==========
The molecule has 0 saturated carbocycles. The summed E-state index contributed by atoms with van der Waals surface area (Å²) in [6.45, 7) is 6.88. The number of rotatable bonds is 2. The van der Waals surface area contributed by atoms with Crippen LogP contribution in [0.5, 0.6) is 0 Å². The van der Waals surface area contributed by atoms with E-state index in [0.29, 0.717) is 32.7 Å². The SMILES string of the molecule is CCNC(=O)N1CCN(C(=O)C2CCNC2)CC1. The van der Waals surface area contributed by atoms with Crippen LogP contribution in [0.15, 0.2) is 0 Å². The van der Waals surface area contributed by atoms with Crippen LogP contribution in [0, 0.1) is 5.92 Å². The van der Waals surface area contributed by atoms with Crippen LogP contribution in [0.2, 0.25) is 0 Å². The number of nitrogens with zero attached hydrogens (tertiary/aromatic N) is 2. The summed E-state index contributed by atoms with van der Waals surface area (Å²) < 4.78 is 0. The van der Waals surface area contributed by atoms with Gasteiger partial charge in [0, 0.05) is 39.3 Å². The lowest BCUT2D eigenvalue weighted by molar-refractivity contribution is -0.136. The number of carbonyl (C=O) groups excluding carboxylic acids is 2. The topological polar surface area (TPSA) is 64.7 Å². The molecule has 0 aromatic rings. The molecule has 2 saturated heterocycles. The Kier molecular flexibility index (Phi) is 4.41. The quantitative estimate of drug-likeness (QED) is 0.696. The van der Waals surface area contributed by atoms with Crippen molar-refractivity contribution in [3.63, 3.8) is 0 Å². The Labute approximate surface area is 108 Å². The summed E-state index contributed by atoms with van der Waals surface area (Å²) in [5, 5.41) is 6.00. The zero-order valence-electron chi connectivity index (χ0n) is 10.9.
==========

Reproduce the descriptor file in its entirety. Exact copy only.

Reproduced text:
The molecule has 0 saturated carbocycles. The summed E-state index contributed by atoms with van der Waals surface area (Å²) in [6.45, 7) is 6.88. The number of rotatable bonds is 2. The van der Waals surface area contributed by atoms with Crippen LogP contribution in [0.5, 0.6) is 0 Å². The van der Waals surface area contributed by atoms with E-state index in [0.29, 0.717) is 32.7 Å². The SMILES string of the molecule is CCNC(=O)N1CCN(C(=O)C2CCNC2)CC1. The van der Waals surface area contributed by atoms with Crippen LogP contribution in [0.15, 0.2) is 0 Å². The van der Waals surface area contributed by atoms with Crippen LogP contribution in [0, 0.1) is 5.92 Å². The van der Waals surface area contributed by atoms with Crippen LogP contribution in [0.2, 0.25) is 0 Å². The number of nitrogens with zero attached hydrogens (tertiary/aromatic N) is 2. The summed E-state index contributed by atoms with van der Waals surface area (Å²) < 4.78 is 0. The van der Waals surface area contributed by atoms with Gasteiger partial charge in [0, 0.05) is 39.3 Å². The lowest BCUT2D eigenvalue weighted by molar-refractivity contribution is -0.136. The number of carbonyl (C=O) groups excluding carboxylic acids is 2. The topological polar surface area (TPSA) is 64.7 Å². The molecule has 0 aromatic rings. The molecule has 2 saturated heterocycles. The Kier molecular flexibility index (Phi) is 4.41. The quantitative estimate of drug-likeness (QED) is 0.696. The van der Waals surface area contributed by atoms with Crippen molar-refractivity contribution in [3.63, 3.8) is 0 Å². The Labute approximate surface area is 108 Å². The summed E-state index contributed by atoms with van der Waals surface area (Å²) in [5, 5.41) is 6.00. The zero-order valence-electron chi connectivity index (χ0n) is 10.9.